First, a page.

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Former detective receives eight-year sentence for deadly DUI crash

Joseph Frugoli arrives Cook County Criminal Courts  Friday November 16 2012 . |  John H. White~Sun-Times

Joseph Frugoli arrives at Cook County Criminal Courts, Friday, November 16, 2012 . | John H. White~Sun-Times

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Updated: December 19, 2012 1:34PM

A former Chicago police detective, a self-confessed alcoholic, who drunkenly plowed into a stalled car in 2009, then walked away from the two men burning to death on the Dan Ryan, was sentenced to eight years in prison Friday.

His victims’ families called the sentence a slap in the face, a favor for 18-year police veteran Joseph Frugoli.

“Fausto Manzera was my only son, who was killed by Joseph Frugoli, and we just witnessed corruption at its best,” Maria Velez said after the hearing. “We just witnessed the police department getting favoritism.

“Eight years for the life of two boys, two lives taken, eight years, where is the justice in that,” she said, sobbing.

“It’s like a slap in the face, it’s an injustice, it’s like we don’t even matter. … For a judge to put eight years on the lives, it’s not fair,” she said, crying then shrieking the litany until her relatives led her out of the courthouse.

Andrew Cazares’ mother echoed her sentiments, saying in Spanish she wished Frugoli would have served more time.

“Nothing will bring my son back,” said Lorena Buenrostro, “but (Frugoli’s) going to get out and spend happy times with his daughter. Not me. All I can do is take flowers for my only son to the cemetery.”

In September, Frugoli pleaded guilty to killing Manzera, 21, of Chicago, and Cazares, 23, of Summit and was convicted of two counts of aggravated DUI that caused a death, and leaving the scene. His blood-alcohol level, when measured in the early morning hours of April 10, 2009, was 0.277 — triple the legal limit, according to prosecutors. He had faced a minimum of six years in prison.

The 45-year-old, whose attorneys begged for probation, was led away uncuffed by Cook County sheriff’s deputies to the jail where he was promised to be kept in protective custody.

The night of the crash, Manzera and Cazares were stuck in a stalled-out Dodge Intrepid on an entrance ramp to the Dan Ryan Expressway around 3:30 a.m. Within minutes of calling for help, their car was struck by a black SUV that rolled over a few times, according to a state police investigator. One Good Samaritan tried to get them out of their car, which had burst into flames, but could not before they burned to death.

Another ran to free Frugoli from his vehicle, Assistant State’s Attorney LuAnn Snow said, getting the officer’s blood on his shirt, which later proved invaluable after the off-duty detective walked away from the crash up the expressway ramp.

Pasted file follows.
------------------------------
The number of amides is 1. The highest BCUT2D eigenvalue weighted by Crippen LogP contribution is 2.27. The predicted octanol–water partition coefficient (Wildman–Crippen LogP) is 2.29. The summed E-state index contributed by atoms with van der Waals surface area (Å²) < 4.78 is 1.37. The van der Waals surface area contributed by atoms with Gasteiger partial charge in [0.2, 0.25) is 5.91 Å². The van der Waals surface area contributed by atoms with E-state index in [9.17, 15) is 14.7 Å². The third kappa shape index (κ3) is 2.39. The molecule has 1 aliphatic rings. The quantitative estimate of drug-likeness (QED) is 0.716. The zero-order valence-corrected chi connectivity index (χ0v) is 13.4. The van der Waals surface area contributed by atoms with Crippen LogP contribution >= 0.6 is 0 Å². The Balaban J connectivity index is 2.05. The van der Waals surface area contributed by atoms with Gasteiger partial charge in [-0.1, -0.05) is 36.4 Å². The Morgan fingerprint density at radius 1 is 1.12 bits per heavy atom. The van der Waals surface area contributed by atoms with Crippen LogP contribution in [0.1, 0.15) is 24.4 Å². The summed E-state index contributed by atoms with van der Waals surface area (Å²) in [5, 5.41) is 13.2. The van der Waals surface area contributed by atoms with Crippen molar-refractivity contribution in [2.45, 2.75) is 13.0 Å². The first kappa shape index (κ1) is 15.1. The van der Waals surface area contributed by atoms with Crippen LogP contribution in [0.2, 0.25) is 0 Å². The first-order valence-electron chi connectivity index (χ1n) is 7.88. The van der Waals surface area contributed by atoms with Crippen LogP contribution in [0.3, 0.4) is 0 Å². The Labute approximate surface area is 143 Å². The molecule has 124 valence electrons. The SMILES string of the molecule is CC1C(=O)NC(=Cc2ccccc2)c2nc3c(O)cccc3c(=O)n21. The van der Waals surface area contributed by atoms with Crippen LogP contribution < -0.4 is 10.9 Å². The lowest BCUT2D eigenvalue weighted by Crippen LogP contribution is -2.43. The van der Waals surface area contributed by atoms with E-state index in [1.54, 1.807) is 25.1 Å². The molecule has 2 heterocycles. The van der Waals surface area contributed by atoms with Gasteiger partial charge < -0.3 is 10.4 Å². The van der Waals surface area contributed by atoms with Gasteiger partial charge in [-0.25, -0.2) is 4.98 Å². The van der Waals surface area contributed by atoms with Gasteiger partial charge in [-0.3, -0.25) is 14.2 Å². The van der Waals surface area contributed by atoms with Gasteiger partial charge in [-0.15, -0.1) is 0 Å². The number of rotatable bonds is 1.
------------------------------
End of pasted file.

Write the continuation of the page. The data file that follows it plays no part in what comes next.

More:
“Why not stay?” Snow asked. “Because he was escaping responsibility for his DUI, for his 0.277.”

In asking for a substantial prison term, prosecutors also told of two other crashes Frugoli caused, one in 2005 also on the Dan Ryan, and one in 2008, where he t-boned a marked Chicago squad car not far from his own Bridgeport home, landing one of the officers in the hospital. The state trooper who investigated the Jan. 16, 2005, crash told the judge Friday he’d smelled alcohol on Frugoli’s breath that late night but didn’t have a chance to examine Frugoli before an ambulance arrived.

Lt. Michael Kraft said he went to the hospital to see about a blood test, but Frugoli left without receiving any treatment, nor was he found at his home.

Friday, Frugoli said he had a chance to do something he’d been waiting for since April 2009: “From my heart I want to apologize to the families of Fausto Manzera and Andrew Cazares. It’s not appropriate to ask for forgiveness. That would be selfish on my part. Forgiveness is theirs to grant.”

Frugoli spoke of the police career he cherished, of the detective work that had him knocking on doors late at night to notify families that their loved ones had died, of the terrible anguish that crept across their faces.

“I never in my life thought I’d be the cause of that pain,” he said.

He turned to Judge Charles P Burns: “I’m just hoping you’ll consider my many good days before you judge me for my worst.”

Burns acknowledged the apology and the remorse but said he could not ignore Frugoli’s drunkenness.

“I can’t get away from the fact of how drunk you were that night, Mr. Frugoli,” Burns said.

Public servants are held to a different standard, a higher one.

“We know better, we should know better,” the judge continued, “and acts we commit we know we should held responsible for.”

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